Academic journal article Journal of Geoscience Education

How Students Can Be Supported to Apply Geoscientific Knowledge Learned in the Classroom to Phenomena in the Field: An Example from High School Students in Norway

Academic journal article Journal of Geoscience Education

How Students Can Be Supported to Apply Geoscientific Knowledge Learned in the Classroom to Phenomena in the Field: An Example from High School Students in Norway

Article excerpt

ABSTRACT

Our study explores how students apply geoscientific knowledge learned in the classroom to phenomena in a field setting. This was investigated by collecting video data from an ordinary high school context in Norway involving one teacher and a class of 17 high school students. We analyzed how the students learned rock identification and relative dating, first during the classroom preparation and then in the field. Supplementary data were collected 1 y after the fieldwork, when six of the students solved two posttasks of rock identification and relative dating. The video analyses of the students' talk and behavior while doing rock identification and relative dating focused on the level of student engagement, their thinking moves, and the extent of their understanding. The findings reveal that students who were able to apply their knowledge of relative dating were not able to do so for rock identification. One reason for this, we suggest, is that the nature of the geoscientific content influenced the students' ability to apply their knowledge in a field environment. Therefore, we identify qualities of relative dating and translate them to what we call "tools for observation and interpretation." The article closes by suggesting how the qualities of relative dating can inform the development of tools for observation and interpretation for rock identification. © 2013 National Association of Geoscience Teachers. [DOI: 10.5408/12-383.1]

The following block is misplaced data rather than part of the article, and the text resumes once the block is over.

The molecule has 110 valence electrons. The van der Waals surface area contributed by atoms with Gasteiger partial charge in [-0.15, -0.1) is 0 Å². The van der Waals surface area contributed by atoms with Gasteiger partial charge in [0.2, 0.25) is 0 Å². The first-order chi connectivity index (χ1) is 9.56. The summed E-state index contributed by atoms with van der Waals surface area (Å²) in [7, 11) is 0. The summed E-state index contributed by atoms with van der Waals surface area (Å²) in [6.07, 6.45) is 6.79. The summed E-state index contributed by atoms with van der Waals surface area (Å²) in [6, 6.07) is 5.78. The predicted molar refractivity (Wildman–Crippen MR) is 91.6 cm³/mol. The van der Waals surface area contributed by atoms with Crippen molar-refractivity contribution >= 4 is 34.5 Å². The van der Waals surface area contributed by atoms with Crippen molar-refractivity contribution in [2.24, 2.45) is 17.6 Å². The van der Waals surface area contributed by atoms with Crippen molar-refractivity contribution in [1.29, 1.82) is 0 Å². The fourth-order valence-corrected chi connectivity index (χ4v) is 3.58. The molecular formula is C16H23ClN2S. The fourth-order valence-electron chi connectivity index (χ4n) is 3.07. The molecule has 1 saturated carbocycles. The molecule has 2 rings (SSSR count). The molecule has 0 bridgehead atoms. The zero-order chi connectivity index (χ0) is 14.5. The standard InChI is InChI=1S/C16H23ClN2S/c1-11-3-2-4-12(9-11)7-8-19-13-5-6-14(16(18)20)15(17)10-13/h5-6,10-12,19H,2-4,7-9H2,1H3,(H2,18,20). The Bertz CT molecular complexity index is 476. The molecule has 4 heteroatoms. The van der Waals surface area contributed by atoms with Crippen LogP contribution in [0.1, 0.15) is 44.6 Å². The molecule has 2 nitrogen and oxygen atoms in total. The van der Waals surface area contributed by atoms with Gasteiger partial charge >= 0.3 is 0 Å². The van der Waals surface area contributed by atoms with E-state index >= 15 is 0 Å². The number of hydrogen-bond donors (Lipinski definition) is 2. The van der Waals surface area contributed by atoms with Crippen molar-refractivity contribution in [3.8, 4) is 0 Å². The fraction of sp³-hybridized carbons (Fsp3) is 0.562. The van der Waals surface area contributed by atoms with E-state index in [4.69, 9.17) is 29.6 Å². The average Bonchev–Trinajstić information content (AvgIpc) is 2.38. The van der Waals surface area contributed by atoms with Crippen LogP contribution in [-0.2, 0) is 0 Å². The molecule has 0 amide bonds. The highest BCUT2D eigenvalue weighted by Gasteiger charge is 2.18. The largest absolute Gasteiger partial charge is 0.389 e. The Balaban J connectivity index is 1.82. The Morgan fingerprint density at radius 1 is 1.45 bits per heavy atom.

Key words: fieldwork, classroom preparation, high school, rock identification, relative dating

PROBLEM

Fieldwork provides students with the opportunity to apply knowledge learned in the classroom to natural phenomena in the field. This can promote deep understanding of content knowledge and stimulate long-term memory (Orion and Hofstein, 1994; Boyle et al., 2007; Mogk and Goodwin, 2012). However, in the context of our research on geoscience fieldwork involving high school students in Norway, we observed that fieldwork does not always lead to an improvement of students' understanding. When we revisited some high school students 1 y after they had learned geoscience through classroom and fieldwork activities, two observations were made:

* The students were unable to demonstrate a relevant understanding of rock identification.

* The students were able to demonstrate a relevant understanding of relative dating.

Based on these results, the entry point for our research was obvious-why, although they were exposed to fieldwork, did students succeed with relative dating but not with rock identification? In this article, we investigate what happened to these students while they were learning about rock identification and relative dating, first in the classroom and then in the field. Using this approach, the aims are to identify reasons for the preceding results and to discuss how high school students can begin to develop the skill of applying their geoscientific knowledge to phenomena in the field in a way that contributes to their understanding.

THEORETICAL UNDERPINNINGS

Scholars propose that fieldwork can provide students with opportunities to apply knowledge and skills learned in classroom situations and thereby gain deep understanding of geoscientific concepts (Orion and Hofstein, 1994; Dodick and Orion, 2003; Mogk and Goodwin, 2012). This learning potential in fieldwork is comparable to a theoretical definition of understanding offered by Wiske (1997): the application of knowledge and skills in different situations helps students develop understanding. Consequently, we use understanding as a theoretical concept to investigate how students apply the geoscientific content they learn in the classroom to phenomena in the field. This is because knowledge application generally serves two synchronous purposes: it makes students' understanding visible to themselves and others, and it provides an opportunity to improve understanding (Wiske, 1997). The underlying assumption is that knowledge must be learned in a preceding situation before it can be applied. …

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